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on wisdom and teeth

1013374_479246245492724_714511161_nSome time ago, when I finally picked a dental office to work with, they did a new patient exam which included a 360 x-ray (180? not sure it was most impressive) of my head to see all my teeth. The hygienist noticed I had two remaining wisdom teeth: one was horizontal and un-errupted, while the other sat around doing nothing. Over the course of our conversation she mentioned she’d recently taken her teenage son to have his wisdom teeth removed as she put it, they “knocked him out and pulled all four at once.”

At the time, I thought that course of action was barbaric. All four teeth at once? That’s cruel! Knock them out for a simple dental procedure? That’s crazy.

Then, not too long ago, I found myself reassuring my oral surgeon that don’t worry, “I haven’t gone without local anesthetic since the late 1980s/early 1990s” and that “it was only two, maybe three that were filled without it and they were baby teeth.” Then he mentioned how he would likely need to chisel the remaining wisdom tooth out — the roots ran very deep, and asked what sort of anesthetic I’d picked for the extraction.

My other wisdom teeth had been extracted with local, they’d needed to come out quickly — they were impacted, at least one was infected, and I remembered the experiences very vividly. In the past, had been an urgent phone call to the office, not a consultation to discuss the best course of action — and what would be most comfortable for me. In my mind, it was “a routine extraction” and I’d toughed out two before, why would this one be different?

When I scheduled the consultation and appointment, I’d initially picked local, but after hearing chisel I decided to deffer to his thirty-plus years of expertise and I decided to go with general instead.

I called a friend of mine who used to work as a dental surgical assistant, she talked me through the process and assured me that I would not remember anything. There would be no pain, and I would not remember anything. I could go home and sleep for a few hours, take my prescription pain medication and I would be okay.

It was liberating to know that I didn’t have to be awake for the procedure. It was comforting to know that the oral surgeon was compassionate — sure, he could’ve taken care of the tooth while I was awake, but I would probably still be curled up in bed in tears. In the past I would’ve said selfish, I’m sure it is easier for him to extract teeth from people who are out cold, but I have to agree, it is a win-win, he can work without fear of them freaking out, and the person who is out does not remember the procedure.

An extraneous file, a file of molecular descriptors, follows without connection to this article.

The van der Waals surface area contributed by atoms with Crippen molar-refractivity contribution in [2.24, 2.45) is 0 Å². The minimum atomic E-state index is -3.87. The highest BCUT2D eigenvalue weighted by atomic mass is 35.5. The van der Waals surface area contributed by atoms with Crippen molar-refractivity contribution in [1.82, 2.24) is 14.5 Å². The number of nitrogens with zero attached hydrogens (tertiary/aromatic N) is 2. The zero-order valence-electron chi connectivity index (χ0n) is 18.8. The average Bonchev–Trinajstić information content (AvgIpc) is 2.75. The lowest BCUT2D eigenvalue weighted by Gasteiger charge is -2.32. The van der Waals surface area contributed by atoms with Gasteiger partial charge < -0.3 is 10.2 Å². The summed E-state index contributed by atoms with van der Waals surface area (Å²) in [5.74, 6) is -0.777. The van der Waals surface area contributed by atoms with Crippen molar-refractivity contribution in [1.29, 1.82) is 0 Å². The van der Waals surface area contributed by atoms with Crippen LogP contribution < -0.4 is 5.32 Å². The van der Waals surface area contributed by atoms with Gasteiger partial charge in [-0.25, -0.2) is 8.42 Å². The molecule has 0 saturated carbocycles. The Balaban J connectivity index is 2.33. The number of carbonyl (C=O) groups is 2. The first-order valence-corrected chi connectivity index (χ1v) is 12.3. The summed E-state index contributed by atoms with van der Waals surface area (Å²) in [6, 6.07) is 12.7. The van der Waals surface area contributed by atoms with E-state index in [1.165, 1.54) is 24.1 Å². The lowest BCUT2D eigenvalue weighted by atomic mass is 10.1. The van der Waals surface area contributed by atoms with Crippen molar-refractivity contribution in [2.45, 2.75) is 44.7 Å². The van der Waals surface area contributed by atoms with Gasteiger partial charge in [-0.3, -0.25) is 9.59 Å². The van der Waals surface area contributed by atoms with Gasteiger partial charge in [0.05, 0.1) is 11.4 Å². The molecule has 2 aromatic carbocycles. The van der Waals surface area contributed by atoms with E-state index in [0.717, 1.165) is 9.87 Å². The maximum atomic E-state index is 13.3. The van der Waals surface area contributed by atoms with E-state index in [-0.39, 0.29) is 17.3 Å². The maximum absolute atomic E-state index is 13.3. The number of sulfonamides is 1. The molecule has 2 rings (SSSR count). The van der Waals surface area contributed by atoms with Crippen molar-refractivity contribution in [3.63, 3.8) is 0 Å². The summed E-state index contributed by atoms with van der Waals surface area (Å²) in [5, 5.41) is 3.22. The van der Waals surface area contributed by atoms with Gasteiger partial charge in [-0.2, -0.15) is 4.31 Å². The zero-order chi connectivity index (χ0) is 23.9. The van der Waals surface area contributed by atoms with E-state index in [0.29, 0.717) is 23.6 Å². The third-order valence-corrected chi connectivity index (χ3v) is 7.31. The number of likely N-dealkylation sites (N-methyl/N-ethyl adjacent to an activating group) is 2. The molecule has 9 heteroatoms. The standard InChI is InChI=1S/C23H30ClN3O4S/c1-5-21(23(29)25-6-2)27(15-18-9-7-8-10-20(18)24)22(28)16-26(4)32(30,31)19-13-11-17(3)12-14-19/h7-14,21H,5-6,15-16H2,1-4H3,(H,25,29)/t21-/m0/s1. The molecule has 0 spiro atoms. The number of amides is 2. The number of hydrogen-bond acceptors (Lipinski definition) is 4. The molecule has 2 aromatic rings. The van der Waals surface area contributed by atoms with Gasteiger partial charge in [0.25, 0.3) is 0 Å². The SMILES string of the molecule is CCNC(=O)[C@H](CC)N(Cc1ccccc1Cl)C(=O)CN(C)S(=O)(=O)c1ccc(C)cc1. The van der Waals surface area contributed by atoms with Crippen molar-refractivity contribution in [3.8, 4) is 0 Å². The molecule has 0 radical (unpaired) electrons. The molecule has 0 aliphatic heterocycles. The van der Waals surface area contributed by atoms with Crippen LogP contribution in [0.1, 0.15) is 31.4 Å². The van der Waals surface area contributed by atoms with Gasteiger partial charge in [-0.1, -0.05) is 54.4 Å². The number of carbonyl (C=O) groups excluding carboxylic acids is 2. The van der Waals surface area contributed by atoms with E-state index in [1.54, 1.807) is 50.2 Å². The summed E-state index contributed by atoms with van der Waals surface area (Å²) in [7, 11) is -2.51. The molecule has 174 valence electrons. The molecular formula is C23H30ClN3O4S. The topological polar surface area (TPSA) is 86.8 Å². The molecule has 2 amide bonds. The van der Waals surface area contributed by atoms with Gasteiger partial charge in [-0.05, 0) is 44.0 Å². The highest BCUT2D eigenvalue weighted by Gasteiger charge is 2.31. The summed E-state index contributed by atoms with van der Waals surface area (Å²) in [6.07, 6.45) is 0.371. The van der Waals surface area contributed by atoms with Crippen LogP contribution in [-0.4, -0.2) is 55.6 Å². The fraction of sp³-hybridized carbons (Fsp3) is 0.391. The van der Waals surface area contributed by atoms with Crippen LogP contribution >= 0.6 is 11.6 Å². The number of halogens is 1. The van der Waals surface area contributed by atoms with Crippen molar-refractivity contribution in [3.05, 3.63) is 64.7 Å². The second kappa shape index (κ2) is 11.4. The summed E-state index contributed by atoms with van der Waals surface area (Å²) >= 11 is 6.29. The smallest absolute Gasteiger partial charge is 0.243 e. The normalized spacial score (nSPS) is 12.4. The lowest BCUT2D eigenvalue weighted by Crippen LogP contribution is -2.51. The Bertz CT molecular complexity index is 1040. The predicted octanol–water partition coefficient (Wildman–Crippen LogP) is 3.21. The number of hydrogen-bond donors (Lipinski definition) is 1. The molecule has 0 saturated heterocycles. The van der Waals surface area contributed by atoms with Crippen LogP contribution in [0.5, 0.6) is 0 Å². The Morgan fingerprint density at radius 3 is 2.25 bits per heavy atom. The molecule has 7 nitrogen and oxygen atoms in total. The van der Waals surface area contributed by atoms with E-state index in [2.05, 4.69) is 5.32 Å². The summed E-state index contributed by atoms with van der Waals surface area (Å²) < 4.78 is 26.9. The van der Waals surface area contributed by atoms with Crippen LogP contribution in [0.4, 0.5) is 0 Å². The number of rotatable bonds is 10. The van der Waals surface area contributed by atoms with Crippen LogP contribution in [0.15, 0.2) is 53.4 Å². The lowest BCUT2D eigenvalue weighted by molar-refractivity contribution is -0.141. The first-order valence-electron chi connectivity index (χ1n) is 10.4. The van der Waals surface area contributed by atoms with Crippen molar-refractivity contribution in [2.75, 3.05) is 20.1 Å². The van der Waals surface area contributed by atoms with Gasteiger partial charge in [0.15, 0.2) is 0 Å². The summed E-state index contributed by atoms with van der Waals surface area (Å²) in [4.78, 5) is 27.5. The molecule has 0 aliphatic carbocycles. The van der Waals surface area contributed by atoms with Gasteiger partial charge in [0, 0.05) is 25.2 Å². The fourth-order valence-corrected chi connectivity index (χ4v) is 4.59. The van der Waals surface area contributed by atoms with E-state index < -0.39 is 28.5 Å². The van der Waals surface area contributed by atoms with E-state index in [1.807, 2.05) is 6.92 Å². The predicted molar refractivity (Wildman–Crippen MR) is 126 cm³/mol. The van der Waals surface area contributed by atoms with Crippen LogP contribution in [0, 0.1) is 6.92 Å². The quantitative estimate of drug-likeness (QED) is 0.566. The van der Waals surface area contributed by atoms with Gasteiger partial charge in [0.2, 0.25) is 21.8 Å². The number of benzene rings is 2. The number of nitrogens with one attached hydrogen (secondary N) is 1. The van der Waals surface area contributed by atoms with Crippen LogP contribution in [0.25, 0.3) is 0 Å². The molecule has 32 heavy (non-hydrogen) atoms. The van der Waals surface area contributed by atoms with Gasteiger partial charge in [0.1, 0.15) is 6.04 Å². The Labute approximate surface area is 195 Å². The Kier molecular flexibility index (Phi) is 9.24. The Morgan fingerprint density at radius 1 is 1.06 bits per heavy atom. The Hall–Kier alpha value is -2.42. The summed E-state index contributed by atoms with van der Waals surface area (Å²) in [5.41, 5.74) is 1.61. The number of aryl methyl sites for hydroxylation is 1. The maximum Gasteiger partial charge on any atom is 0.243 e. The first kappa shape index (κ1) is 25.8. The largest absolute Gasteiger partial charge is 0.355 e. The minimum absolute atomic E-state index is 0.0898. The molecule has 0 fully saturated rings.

I admit, I did a fair bit of crying. Crying because I was terrified of a chisel being used on my tooth, terrified of being put under, terrified of being in pain. Talking to my friend helped with the terror, and the tears turned to tears of anger. If there really was a less painful, less traumatic way to take out wisdom teeth why hadn’t my dentists offered it before? Why hadn’t my parents offered it?

I think it may have been because we didn’t have dental insurance growing up (much less health insurance, pfft, that’s like asking God to cause problems for you), and I already had a well-established terror of dentists, and medical procedures. Dr. Do-it-all didn’t do oral surgery (at the time of my first extraction some were still below the gum line and un-errupted) and I would’ve had to be recommended to an oral surgeon.

I went to my oral surgery appointment with a mix combination of trill and terror. Thrill, that if the oral surgeon and my friend were right, I wouldn’t feel any pain during the procedure and I wouldn’t remember any of it. Terror, because it is dental work, and that’s what happens.

My husband drove, I filled out the paperwork, reassured them that I’d not eaten in “at least 8 hours.” I was taken to one of the rooms in the back, hooked to some monitoring equipment and fitted with an oxygen mask that just covered my nose. I cried a little, oxygen masks make me a little uneasy. My husband told me I looked like a 747. The oral surgeon came in and fitted me with an IV (full disclosure, that part did hurt a little – needles make me squeamish), told me to wiggle my right foot and “think happy thoughts.”